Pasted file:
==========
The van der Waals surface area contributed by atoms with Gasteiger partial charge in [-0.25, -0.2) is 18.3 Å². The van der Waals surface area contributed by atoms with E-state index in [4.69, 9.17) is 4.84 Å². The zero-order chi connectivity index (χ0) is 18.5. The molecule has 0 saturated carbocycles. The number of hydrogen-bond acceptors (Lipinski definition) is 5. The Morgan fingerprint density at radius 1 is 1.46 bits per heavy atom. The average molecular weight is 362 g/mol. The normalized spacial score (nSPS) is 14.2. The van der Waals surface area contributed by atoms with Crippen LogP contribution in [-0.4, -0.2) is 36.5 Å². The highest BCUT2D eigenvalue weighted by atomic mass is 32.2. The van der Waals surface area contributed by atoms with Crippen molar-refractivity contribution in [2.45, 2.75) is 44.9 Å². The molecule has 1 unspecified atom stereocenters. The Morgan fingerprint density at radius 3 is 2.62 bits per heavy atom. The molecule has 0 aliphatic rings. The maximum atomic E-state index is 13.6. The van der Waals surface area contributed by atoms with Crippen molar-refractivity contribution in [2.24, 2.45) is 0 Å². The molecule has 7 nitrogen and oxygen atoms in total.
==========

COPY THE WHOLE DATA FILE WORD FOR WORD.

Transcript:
The van der Waals surface area contributed by atoms with Gasteiger partial charge in [-0.25, -0.2) is 18.3 Å². The van der Waals surface area contributed by atoms with E-state index in [4.69, 9.17) is 4.84 Å². The zero-order chi connectivity index (χ0) is 18.5. The molecule has 0 saturated carbocycles. The number of hydrogen-bond acceptors (Lipinski definition) is 5. The Morgan fingerprint density at radius 1 is 1.46 bits per heavy atom. The average molecular weight is 362 g/mol. The normalized spacial score (nSPS) is 14.2. The van der Waals surface area contributed by atoms with Crippen LogP contribution in [-0.4, -0.2) is 36.5 Å². The highest BCUT2D eigenvalue weighted by atomic mass is 32.2. The van der Waals surface area contributed by atoms with Crippen molar-refractivity contribution in [2.45, 2.75) is 44.9 Å². The molecule has 1 unspecified atom stereocenters. The Morgan fingerprint density at radius 3 is 2.62 bits per heavy atom. The molecule has 0 aliphatic rings. The maximum atomic E-state index is 13.6. The van der Waals surface area contributed by atoms with Crippen molar-refractivity contribution in [2.24, 2.45) is 0 Å². The molecule has 7 nitrogen and oxygen atoms in total.